The difference between BLT and breast cancer trials appears to be the high rate of patient refusal (74%) as the reason for non-entry. This has been reported in other studies to be as low as 4%6but was 46% and 37% in Toronto and Edinburgh, respectively. How can eligible patients be persuaded to enter studies? Patients have been reported to have difficulty with the uncertainty of randomisation, particularly with a no treatment arm, the inconvenience and expense of additional visits, and the complexity of informed consent documents.7 A focus group study in Australia found that patients had a poor understanding of the need for and organisation of clinical trials, the role of randomisation, and saw research as a gamble to be taken when no other treatment option was available. No individual benefit was perceived from trial participation.8 A systematic review confirmed these concerns. The authors recommended simple protocols and minimum demands on patients, dedicated research staff, and planning and piloting of recruitment.9 Perhaps doctors need training in patient recruitment to clinical trials. Interestingly, an American study reported that patients were 13 times more likely to enter a study if advised to do so by their primary care practitioner.10 A nursing study suggested that patients decide instantaneously about trial participation,11 suggesting an element of “selling” clinical trials as well as ensuring adequate understanding of the process and issues.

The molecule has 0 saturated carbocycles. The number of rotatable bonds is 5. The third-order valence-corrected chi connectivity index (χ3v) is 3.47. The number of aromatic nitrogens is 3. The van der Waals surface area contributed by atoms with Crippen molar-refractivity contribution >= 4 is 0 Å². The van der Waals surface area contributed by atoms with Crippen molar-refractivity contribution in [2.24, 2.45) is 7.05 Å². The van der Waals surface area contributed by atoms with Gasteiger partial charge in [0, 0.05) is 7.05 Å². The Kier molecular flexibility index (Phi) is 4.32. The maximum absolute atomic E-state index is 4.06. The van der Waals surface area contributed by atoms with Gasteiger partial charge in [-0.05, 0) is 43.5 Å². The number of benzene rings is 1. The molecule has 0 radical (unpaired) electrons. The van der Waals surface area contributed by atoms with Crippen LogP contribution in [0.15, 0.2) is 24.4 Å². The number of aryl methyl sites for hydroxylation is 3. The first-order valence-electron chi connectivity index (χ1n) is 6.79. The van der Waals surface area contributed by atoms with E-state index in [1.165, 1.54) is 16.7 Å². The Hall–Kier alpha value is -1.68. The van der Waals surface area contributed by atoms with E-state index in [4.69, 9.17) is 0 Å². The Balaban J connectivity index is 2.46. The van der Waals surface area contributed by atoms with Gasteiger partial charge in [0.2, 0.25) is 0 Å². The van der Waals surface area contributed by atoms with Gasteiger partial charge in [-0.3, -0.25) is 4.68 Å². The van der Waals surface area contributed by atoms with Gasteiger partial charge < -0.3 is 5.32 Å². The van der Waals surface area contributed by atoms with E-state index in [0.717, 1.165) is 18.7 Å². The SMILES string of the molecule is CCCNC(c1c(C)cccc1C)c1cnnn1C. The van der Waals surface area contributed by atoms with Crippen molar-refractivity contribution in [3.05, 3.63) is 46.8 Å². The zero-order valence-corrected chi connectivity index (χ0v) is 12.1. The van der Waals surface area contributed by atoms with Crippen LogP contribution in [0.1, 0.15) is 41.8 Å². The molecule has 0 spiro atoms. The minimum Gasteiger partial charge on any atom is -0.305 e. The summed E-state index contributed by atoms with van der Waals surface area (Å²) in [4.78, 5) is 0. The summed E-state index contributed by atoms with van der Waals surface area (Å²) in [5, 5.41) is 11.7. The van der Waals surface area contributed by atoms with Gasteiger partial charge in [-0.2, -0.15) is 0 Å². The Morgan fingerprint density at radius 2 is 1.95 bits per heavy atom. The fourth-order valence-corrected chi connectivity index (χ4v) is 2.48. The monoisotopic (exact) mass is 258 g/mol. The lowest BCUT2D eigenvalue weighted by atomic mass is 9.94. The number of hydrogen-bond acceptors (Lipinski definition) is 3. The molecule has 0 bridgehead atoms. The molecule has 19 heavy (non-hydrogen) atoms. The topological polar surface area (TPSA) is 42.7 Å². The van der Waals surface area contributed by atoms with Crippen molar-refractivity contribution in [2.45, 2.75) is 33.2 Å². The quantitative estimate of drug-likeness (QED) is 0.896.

The problem this accrual rate raises is the applicability of the resulting data to the whole population of patients with NSCLC. The question posed by the trial is changed from the intended “What is the role of chemotherapy in all patients with NSCLC?” to “What is the place of chemotherapy in those patients where I am unconvinced it has a proven role?” The benefits seen in this second group may be smaller than in those excluded because chemotherapy is perceived to offer a definite benefit. This will alter the statistical power of the study and may produce a negative result that will be erroneously applied to all patients with NSCLC rather than to the group actually randomised.